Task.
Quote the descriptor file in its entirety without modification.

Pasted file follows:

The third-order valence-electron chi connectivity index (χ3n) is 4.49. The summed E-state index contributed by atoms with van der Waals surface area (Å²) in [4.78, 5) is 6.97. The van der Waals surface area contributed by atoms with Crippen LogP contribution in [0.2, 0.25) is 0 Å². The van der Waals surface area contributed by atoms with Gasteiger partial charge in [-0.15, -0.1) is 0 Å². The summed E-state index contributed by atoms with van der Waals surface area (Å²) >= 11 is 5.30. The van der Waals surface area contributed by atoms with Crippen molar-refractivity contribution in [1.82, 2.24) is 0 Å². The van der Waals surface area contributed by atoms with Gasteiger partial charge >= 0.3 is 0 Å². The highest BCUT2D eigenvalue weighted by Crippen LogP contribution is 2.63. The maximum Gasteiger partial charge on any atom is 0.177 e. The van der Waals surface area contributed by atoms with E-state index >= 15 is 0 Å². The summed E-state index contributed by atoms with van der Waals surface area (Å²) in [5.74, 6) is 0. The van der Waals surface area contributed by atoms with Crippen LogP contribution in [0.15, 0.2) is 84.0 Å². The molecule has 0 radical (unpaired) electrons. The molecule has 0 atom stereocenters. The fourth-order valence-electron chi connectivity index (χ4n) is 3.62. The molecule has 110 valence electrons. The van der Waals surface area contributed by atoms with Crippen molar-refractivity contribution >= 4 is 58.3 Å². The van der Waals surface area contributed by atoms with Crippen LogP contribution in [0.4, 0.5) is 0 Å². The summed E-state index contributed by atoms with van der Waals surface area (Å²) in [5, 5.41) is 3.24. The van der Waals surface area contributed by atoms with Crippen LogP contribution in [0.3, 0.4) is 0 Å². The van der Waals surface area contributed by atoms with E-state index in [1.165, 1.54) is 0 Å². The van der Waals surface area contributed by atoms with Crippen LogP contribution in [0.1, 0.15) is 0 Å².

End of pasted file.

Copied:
The third-order valence-electron chi connectivity index (χ3n) is 4.49. The summed E-state index contributed by atoms with van der Waals surface area (Å²) in [4.78, 5) is 6.97. The van der Waals surface area contributed by atoms with Crippen LogP contribution in [0.2, 0.25) is 0 Å². The van der Waals surface area contributed by atoms with Gasteiger partial charge in [-0.15, -0.1) is 0 Å². The summed E-state index contributed by atoms with van der Waals surface area (Å²) >= 11 is 5.30. The van der Waals surface area contributed by atoms with Crippen molar-refractivity contribution in [1.82, 2.24) is 0 Å². The van der Waals surface area contributed by atoms with Gasteiger partial charge >= 0.3 is 0 Å². The highest BCUT2D eigenvalue weighted by Crippen LogP contribution is 2.63. The maximum Gasteiger partial charge on any atom is 0.177 e. The van der Waals surface area contributed by atoms with E-state index >= 15 is 0 Å². The summed E-state index contributed by atoms with van der Waals surface area (Å²) in [5.74, 6) is 0. The van der Waals surface area contributed by atoms with Crippen LogP contribution in [0.15, 0.2) is 84.0 Å². The molecule has 0 radical (unpaired) electrons. The molecule has 0 atom stereocenters. The fourth-order valence-electron chi connectivity index (χ4n) is 3.62. The molecule has 110 valence electrons. The van der Waals surface area contributed by atoms with Crippen molar-refractivity contribution >= 4 is 58.3 Å². The van der Waals surface area contributed by atoms with Crippen LogP contribution in [0.4, 0.5) is 0 Å². The summed E-state index contributed by atoms with van der Waals surface area (Å²) in [5, 5.41) is 3.24. The van der Waals surface area contributed by atoms with Crippen LogP contribution in [0.3, 0.4) is 0 Å². The van der Waals surface area contributed by atoms with E-state index in [1.165, 1.54) is 0 Å². The van der Waals surface area contributed by atoms with Crippen LogP contribution in [0.1, 0.15) is 0 Å².